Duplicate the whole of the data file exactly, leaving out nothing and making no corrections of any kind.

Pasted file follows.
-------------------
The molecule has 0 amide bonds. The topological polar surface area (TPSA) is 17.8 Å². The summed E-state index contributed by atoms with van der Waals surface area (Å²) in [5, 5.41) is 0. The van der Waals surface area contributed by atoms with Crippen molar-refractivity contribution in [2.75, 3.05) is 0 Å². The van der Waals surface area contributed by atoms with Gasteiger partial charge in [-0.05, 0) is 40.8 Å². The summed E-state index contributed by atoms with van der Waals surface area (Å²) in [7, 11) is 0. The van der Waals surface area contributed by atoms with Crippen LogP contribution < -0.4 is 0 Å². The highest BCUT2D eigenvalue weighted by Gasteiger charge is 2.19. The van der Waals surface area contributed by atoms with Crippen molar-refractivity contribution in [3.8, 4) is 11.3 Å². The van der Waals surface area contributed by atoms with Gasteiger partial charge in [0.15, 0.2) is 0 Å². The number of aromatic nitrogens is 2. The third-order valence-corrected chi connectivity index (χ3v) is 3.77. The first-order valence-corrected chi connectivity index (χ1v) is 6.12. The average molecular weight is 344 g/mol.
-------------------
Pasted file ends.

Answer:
The molecule has 0 amide bonds. The topological polar surface area (TPSA) is 17.8 Å². The summed E-state index contributed by atoms with van der Waals surface area (Å²) in [5, 5.41) is 0. The van der Waals surface area contributed by atoms with Crippen molar-refractivity contribution in [2.75, 3.05) is 0 Å². The van der Waals surface area contributed by atoms with Gasteiger partial charge in [-0.05, 0) is 40.8 Å². The summed E-state index contributed by atoms with van der Waals surface area (Å²) in [7, 11) is 0. The van der Waals surface area contributed by atoms with Crippen LogP contribution < -0.4 is 0 Å². The highest BCUT2D eigenvalue weighted by Gasteiger charge is 2.19. The van der Waals surface area contributed by atoms with Crippen molar-refractivity contribution in [3.8, 4) is 11.3 Å². The van der Waals surface area contributed by atoms with Gasteiger partial charge in [0.15, 0.2) is 0 Å². The number of aromatic nitrogens is 2. The third-order valence-corrected chi connectivity index (χ3v) is 3.77. The first-order valence-corrected chi connectivity index (χ1v) is 6.12. The average molecular weight is 344 g/mol.